Sunday, May 12, 2013

Boy With Frog Sculpture and Punta della Dogana, Venice

DSCN2288 _ Gondola in front of Collezione Peggy Guggenheim, Venezia, 14 October
Gondola in front of Collezione Peggy Guggenheim, Venezia

When I visited Venice last October, the high water repeatedly threatened to derail my plans, and on the day when we visited a cluster near Punta della Dogana, including Peggy Guggenheim Collections and Basilica di Santa Maria della Salute, the water and wind were quite threatening, so we only saw the sculpture "Boy With Frog" on the very tip of Punta della Dogana from the safe distance and missed the frog held by the boy entirely.  It was an intriguing enough a sculpture viewed from the back and though I was very curious about what to see in the front, I didn't want to be swept into the lagoon and believed that I could come back someday to see it again.  However, that turned out to be a wishful thinking.

According to BBC News, that iconic sculpture "Boy With Frog" by American sculptor Charles Ray, would be removed. 
Work has begun to take away a controversial statue depicting a naked boy with a frog in a part of ancient Venice, Italian media report.

The artwork, by US sculptor Charles Ray, will be replaced by a lamp-post at the tip of the Punta della Dogana. The decision has angered some art lovers who argue that it shows a failure to embrace challenging, contemporary work. But city officials say the sculpture was always intended to be temporary.

Boy with Frog, which is gleaming white and 8ft (2.5m) tall, has occupied the tip of a triangular piece of land that separates the Grand and the Giudecca canals for almost four years... It shows a boy holding up a frog by one leg and gazing at it.

In its place will be a reproduction of the original lamp-post... The old-fashioned landmark was thought to be more in keeping with the surrounding architecture, BBC Rome correspondent Alan Johnston reports.

Some animal-lovers also argued that the image of a boy holding the frog upside down was cruel, our correspondent adds.

But a piece in La Stampa newspaper criticised Venice's council, saying "administrative cowardice" had won out over real culture.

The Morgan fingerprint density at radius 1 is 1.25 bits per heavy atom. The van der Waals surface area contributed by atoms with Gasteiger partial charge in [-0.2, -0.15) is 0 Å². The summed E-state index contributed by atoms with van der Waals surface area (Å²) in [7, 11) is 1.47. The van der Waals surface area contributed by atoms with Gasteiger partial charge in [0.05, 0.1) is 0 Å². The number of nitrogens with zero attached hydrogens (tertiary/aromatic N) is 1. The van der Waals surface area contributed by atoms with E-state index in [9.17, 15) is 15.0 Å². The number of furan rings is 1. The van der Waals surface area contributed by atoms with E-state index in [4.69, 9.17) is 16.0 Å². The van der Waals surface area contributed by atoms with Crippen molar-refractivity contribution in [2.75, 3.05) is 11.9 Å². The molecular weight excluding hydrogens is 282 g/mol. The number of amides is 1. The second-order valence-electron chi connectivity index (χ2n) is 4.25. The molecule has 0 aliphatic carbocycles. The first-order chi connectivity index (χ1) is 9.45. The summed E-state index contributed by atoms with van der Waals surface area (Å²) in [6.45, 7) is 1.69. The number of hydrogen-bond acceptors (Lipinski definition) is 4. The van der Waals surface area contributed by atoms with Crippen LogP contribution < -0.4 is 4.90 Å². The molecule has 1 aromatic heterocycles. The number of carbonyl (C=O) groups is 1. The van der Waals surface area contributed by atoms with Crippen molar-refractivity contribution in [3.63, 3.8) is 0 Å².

Defending its decision, the council said the sculpture had been considered temporary and Venice had a fine record of welcoming and exhibiting modern art.
Dogana, the dividing point between S. Marco basin, the Canale della Giudecca and the Canal Grande, and its imposing building, the former Dogana de Mar (Sea Customs Post), and the adjacent majestic Basilica di Santa Maria della Salute, was huge and dramatic, particularly viewed from a certain distance, as we approached it from the vaporetto (water bus), and the ever shifting images were quite amazing:

DSCN2301 _ Punta della Dogana, Venezia
Dogana de Mar (Sea Customs Post) and Basilica di Santa Maria della Salute

DSCN2447 _ Punta della Dogana, Venezia, 14 October

DSCN2423 _ Punta della Dogana, Venezia

DSCN2449 _ Dogana, Venezia, 14 October

Up close, with a tall mast ship mooring nearby, the site was rather romantic and becalming, as we carefully picked our way on the flooded pavement towards the tip of Punta della Dogana.

DSCN2711 _ Sailboat in front of Dogana, Venezia, 15 October

The wind was strong, the water was choppy and part of the tip was under water already.  As waves constantly lapped towards a few brave tourists who pressed forward, I stood in the safe zone and took some snapshots of the boy behind his back, thus missed the frog dangling in the boy's right hand.

DSCN2727 - Boy with Frog, by Charles Ray, Punta della Dogana, Venezia
Boy With Frog, by Charles Ray, outside the Punta della Dogana

DSCN2728 _ Statue at the tip of Fondamenta Salute, Venezia, 15 October - modified

Thanks to outdoorPDK, I am including this photo below so my readers can have better understanding of this sculpture.  It was a beautiful one, albeit undeniably controversial.

Boy With Frog
By outdoorPDK

Moving away from the tip of Punta della Dogana, we saw another unforgettable sculpture, a very somber "Vater Staat" (2010) by Thomas Schütte, in front of the grand Basilica di Santa Maria della Salute.

DSCN2734 _ Vater Staat by Thomas Schütte, 2010, in front of Basilica Salute, Venezia
Vater Staat by Thomas Schütte, 2010, in front of Basilica di Santa Maria della Salute

To me, the most memorable feature inside the Basilica was its huge geometric patterned floor under the huge rotunda. Endlessly fascinating.

DSCN2789 _ Basilica di Santa Maria della Salute, Venezia, 15 October
Basilica di Santa Maria della Salute, Venezia, 15 October

There were several wonderful sculptures, shrines, and paintings; however, this visit took place near the end of our trip and by then I was suffering art saturation, therefore my memory of those artworks was somewhat dim.  Thanks to these photos below, I can remember their subtle splendor.

DSCN2781 _ Basilica di Santa Maria della Salute, Venezia, 15 October

DSCN2771 _ Basilica di Santa Maria della Salute, Venezia, 15 October

DSCN2770 _ Basilica di Santa Maria della Salute, Venezia, 15 October
Basilica di Santa Maria della Salute, Venezia, 15 October

Related posts on Art · 文化 · Kunst
- Two Museums in Venice - Gallerie dell'Accademia & Collezione Peggy Guggenheim
- Il Ghetto di Venezia and Museo Ebraico (Jewish Museum) in Venice
- Bridges in Venice, Italy
- San Giorgio Maggiore, Il Redentore, Scuola e Chise Grande di San Rocco, Venezia
- Magical Piazza San Marco in Venice
- Gondolas in Venice, Italy
- Teatro La Fenice di Venezia (La Fenice Theatre in Venice)
- Bus Ride From Graz, Austria to Venice, Italy
- Graz, the City Without Entrance, and Exit
- Gustav Klimt and Egon Schiele in Wien (Vienna)
- Magnificent Churches in Vienna
- Visiting Four Universities in Austria and Italy
- UNESCO World Heritage Semmering Railway from Vienna to Graz

Label: Italy, Austria and Italy Trip 2012

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